you know I was definitely fit, I was ready to go get my
slot, and it didn’t happen. (laughs) – Now, that was, I mean, we
were actually there filming in Germany for that weekend,
and we saw you absolutely crushing on the marathon. The live coverage showed
you happily in front. – Yeah. – Seemingly in complete control. – Yeah. – [Ollie] And obviously,
the unfortunate happened, not at 16k or 16 miles,
but only at kilometers. – Yeah. So, you know agonizingly
close to the finish. And that’s, if anything, if
it’s amassing the absolute lows of performance racing, that
you can be within grasp of winning an Ironman. – Yeah. – And then that happened. So, talk a little bit
about how you’re able to, I guess, bounce back from that. – It was about 700, 800
meters from the finish. The medical team decided
to take me off the course. The first thought is, what
could I have done differently? No was this something within my control? What did I do wrong? Let’s look at this
systematically and let’s also rule out any underlining medical issue. I think it’s really easy
in sport to come to these gut responses of, “Oh
my goodness, I bonked, “or I did XY and Z.” And basically having a list
of things that could’ve lead me to get to that point, basically, just working through, checking
things off one by one, and trying to come up with
an answer to the problems that I’ve been facing in racing this year. – So, that must’ve been
quite a daunting prospect, ’cause you’re then faced with
a little bit of a crossroads. ‘Cause you’re a professional
athlete, Kona is, for want of a better term,
the be all and end all of the professional racing year. There is an awful lot of
pressure, it would seem, placed on athletes to try and be here. You clearly wanted to be
here, that was the whole point in doing these Ironman, to qualify. So, you’re then, in July,
you’ve got to decide do I want to got through all of that again and am I healthy and able to
do that, to then get myself here, to Kona, to do myself justice. – Emotionally, I wanted to be here, and I’m fit, I feel excited to race. There’s just more uncertainty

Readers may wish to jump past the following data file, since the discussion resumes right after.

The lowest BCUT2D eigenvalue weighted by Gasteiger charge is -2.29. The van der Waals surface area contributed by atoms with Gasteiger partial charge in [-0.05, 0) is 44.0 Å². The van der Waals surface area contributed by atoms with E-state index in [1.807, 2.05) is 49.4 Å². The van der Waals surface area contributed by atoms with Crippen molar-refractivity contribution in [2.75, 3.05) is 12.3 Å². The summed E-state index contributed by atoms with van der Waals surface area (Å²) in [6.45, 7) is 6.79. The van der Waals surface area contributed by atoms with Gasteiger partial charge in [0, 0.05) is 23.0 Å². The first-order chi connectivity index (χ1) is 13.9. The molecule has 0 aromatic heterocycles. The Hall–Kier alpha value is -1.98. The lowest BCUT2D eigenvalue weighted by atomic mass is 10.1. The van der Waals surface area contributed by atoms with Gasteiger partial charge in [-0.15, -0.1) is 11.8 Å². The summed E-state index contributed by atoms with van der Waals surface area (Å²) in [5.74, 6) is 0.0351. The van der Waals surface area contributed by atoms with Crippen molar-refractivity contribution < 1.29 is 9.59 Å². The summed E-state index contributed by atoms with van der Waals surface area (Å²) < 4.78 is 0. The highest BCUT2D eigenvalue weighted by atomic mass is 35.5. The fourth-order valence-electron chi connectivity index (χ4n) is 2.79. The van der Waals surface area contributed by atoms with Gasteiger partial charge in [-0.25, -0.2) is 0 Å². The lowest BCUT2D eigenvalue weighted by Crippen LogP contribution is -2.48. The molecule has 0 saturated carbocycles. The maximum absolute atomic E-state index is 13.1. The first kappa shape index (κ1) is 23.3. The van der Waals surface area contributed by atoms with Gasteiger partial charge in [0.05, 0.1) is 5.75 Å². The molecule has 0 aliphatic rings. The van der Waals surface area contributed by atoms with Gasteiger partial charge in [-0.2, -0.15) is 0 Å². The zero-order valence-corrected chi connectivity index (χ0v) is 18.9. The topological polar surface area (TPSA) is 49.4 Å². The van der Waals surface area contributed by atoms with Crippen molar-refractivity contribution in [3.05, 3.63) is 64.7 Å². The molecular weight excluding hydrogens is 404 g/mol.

going in than we would like. Because, let’s be honest,
doing multiple Ironman races in a year, takes lot out of you. It takes a lot out you physically, it takes a lot out of you mentally. It doesn’t mean I can’t perform, it just makes it harder to perform. – So, that has been clearly a, difficult’s maybe not the right word, an interesting process
to evaluate where you are after each of those
races, to decide whether you are able to get back here, firstly, ’cause clearly you want
to be back here in Kona, that emotional drive was there. But that evaluation of
good races, bad races along the way, is no
different whether you’re a pro athlete or an amateur, is it? – Not at all. I think the important
parts to really drive home is that while emotion is
what gets me out the door, it gets motivated for
races, we have been really, really cognizant of the data,
the scientific part of it, and being honest with
ourselves about whether or not it makes sense to race. So, I think sometimes it’s really common to get caught up in the Kona dream, without stepping back and looking at, does it still make sense
for me to continue. Am I physically able to perform? My training’s great, I feel strong, I feel stronger than last year. We have this element of
uncertainty, whether or not my body will let me, whether
I will have a similar issue as I did in Frankfurt and Cairns. But I am trained. – Yeah. – I am healthy, I don’t
have injury, I’m not sick. So, all along the way
we’ve been looking at it and like, yes, there’s
this emotional component that makes you focused on this goal race, but let’s also continuously
check in, and be honest with ourselves about whether
or not it makes sense. Because at the end of the day,
there’s always another race. If we felt that my performance
was any way in jeopardy, I can always do another
Ironman, I can push it off. But at the end of the day
I’m fit, I’m excited to race, and we’re continuing on. – Well, we’re excited to
watch you race and we’re definitely glad you didn’t
pull the pin on your training before Ironman
Hawaii, because we’re going to be out there cheering
for Sarah, very lively, in a couple of weekend’s time. So, if you, too, have had
a feeling that you’ve had to skip a race or move
forward, then please tell us your story and drop them
down in the comments below. Hopefully, you’ve enjoyed
this video, so please hit that thumb up Like button. Don’t forget to find The
Globe somewhere on screen, subscribe to all our other
videos, and if you want to see a video that we did
about Sarah and her pro bike, you can get that here.